Daphne Bramham in the Vancouver Sun and Michael Kimmelman in the New York Times work through what we are all thinking about~what is this new normal? And for how long will this last? As Daphne directly states:
“There’s only one certainty, the experts tells us each day. If you don’t come into contact with the virus, you won’t get it and you won’t pass it on.”
This was the same strategy that was adopted in New York City during the 1918 Flu Epidemic to limit transmission of that virus. In that case, the bacillus that caused the infection was absent from the cultures taken. Like today there was no antidote to stop the flu. It was places like New York City that instituted a “robust” and organized public health infrastructure, distanced the healthy from the infected, and maintained public health campaign and disease surveillance that had lower mortality rates.
The self isolation that was so successful in 1918 can today stop the virus from exponentially spreading. Today most people are experiencing the new “oneness” with themselves or with immediate family members. That does not mean you can’t walk or cycle, just not in proximity to other people. Simon Fraser University gerontologist and planner Andrea Sara has created the hashtag #GoForAWalk to remind people to get out of their living quarters.
Michael Kimmelman observes that traditionally we “seek solace in religion, sports, entertainment and in the promise that modern science and societies provide all the tools needed to solve any problem.”
It is unusual that we look to changing our own behaviour and use of space to be part of the solution. But that is what is being asked of us as schools, services, shops and the accoutrements of daily life shutter like the page of a science fiction novel.
It also takes a direct hit on how we use outdoor space, and also shows how public space is basically designed for groups of people to congregate in, not for individuals. It is a telling thing that images of great well loved public spaces that are internationally recognized are shown to be empty. They were never designed for solitary solace, for a person or two to tuck in a corner here and there. Instead they were drawn up in the grand manner accommodating groups of people together, making the solitary oneness required by this pandemic uncomfortable and awkward, like a solitary tulip bulb planted in a barren garden.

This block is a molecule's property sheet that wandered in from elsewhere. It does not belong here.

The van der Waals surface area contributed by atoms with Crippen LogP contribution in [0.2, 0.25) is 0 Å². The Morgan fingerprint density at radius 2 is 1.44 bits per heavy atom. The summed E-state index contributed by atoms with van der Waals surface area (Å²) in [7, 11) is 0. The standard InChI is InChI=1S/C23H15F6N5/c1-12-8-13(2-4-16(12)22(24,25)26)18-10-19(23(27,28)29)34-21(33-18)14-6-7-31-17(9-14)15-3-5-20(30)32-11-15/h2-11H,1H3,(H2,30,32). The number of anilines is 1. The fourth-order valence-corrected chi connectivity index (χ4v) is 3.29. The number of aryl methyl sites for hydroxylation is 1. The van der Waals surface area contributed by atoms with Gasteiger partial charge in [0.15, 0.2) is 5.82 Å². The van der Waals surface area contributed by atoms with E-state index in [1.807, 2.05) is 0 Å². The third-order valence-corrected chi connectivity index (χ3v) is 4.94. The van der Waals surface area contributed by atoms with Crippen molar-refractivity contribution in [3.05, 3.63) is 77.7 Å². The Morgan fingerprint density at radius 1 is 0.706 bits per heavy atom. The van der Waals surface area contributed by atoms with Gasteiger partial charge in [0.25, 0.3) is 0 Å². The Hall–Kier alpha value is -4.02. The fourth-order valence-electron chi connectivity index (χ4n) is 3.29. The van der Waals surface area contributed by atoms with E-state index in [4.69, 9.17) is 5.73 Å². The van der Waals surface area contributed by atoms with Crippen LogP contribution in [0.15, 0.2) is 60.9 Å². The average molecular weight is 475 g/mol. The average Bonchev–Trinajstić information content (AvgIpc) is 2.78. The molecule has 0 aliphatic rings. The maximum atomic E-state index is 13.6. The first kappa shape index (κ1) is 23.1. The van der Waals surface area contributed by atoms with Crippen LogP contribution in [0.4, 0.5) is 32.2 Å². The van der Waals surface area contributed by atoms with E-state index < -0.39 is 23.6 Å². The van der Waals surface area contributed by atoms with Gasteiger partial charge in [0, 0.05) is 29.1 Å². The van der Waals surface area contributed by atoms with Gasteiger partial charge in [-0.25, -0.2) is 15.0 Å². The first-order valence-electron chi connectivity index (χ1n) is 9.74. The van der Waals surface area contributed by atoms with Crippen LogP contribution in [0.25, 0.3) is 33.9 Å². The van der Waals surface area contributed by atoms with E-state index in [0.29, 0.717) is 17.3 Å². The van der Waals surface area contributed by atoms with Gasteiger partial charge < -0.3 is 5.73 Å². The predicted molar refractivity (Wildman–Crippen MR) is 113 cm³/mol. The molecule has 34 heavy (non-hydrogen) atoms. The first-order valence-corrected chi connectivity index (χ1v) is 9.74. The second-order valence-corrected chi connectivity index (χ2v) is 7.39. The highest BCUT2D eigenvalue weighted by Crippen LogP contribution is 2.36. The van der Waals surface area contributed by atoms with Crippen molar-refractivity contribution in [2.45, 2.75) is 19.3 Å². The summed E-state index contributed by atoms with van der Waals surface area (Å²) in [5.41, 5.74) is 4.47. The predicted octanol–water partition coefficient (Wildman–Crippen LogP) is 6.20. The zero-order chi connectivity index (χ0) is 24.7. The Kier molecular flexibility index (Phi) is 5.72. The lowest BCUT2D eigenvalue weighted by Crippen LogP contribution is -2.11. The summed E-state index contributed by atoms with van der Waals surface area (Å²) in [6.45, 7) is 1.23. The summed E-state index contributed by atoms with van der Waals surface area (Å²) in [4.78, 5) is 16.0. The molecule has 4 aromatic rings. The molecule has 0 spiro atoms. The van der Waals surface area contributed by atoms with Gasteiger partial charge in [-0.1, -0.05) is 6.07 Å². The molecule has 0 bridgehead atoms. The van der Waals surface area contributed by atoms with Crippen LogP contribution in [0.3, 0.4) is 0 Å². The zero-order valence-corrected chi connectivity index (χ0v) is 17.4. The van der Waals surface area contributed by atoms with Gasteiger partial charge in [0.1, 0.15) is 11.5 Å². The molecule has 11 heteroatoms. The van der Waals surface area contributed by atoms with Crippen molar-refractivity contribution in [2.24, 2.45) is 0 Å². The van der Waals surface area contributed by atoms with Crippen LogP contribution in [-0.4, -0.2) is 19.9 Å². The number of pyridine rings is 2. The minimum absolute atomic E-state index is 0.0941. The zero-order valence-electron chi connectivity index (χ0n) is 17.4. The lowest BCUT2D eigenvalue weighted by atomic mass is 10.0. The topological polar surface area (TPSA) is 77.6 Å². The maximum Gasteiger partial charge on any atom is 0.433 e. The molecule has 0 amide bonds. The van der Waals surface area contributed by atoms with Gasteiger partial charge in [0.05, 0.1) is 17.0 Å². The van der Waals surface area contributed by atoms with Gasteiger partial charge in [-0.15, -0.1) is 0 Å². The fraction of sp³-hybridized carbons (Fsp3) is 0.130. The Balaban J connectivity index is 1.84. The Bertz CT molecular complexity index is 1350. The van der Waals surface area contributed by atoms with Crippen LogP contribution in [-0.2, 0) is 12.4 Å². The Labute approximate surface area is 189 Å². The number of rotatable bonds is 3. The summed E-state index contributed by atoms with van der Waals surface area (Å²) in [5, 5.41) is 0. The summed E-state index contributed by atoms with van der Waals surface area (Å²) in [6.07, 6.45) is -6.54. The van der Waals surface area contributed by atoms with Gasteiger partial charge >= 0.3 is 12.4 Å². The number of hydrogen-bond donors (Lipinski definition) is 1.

While there is sure to be a discussion about the antiurban and antisocial characteristics of the pandemic in changing normally social discourse and use of space, there is also something else very evident~we don’t design public space to embrace our temporary oneness.
That also precludes many people who just happen to be one, including some of our most vulnerable. They are also the folks that do not have the apparatuses of modern life, without connective devices for social media and contact. For those people closing the libraries down is devastating. Like parks, libraries are the only other place where everyone is welcomed to use space equally.
While “oneness” for many is temporary, that’s not universally the case. One of the outcomes of the pandemic is to rethink how parks and places can be more inclusive of the “oneness” experience. How do we ensure that public space is useful and convenient for everyone?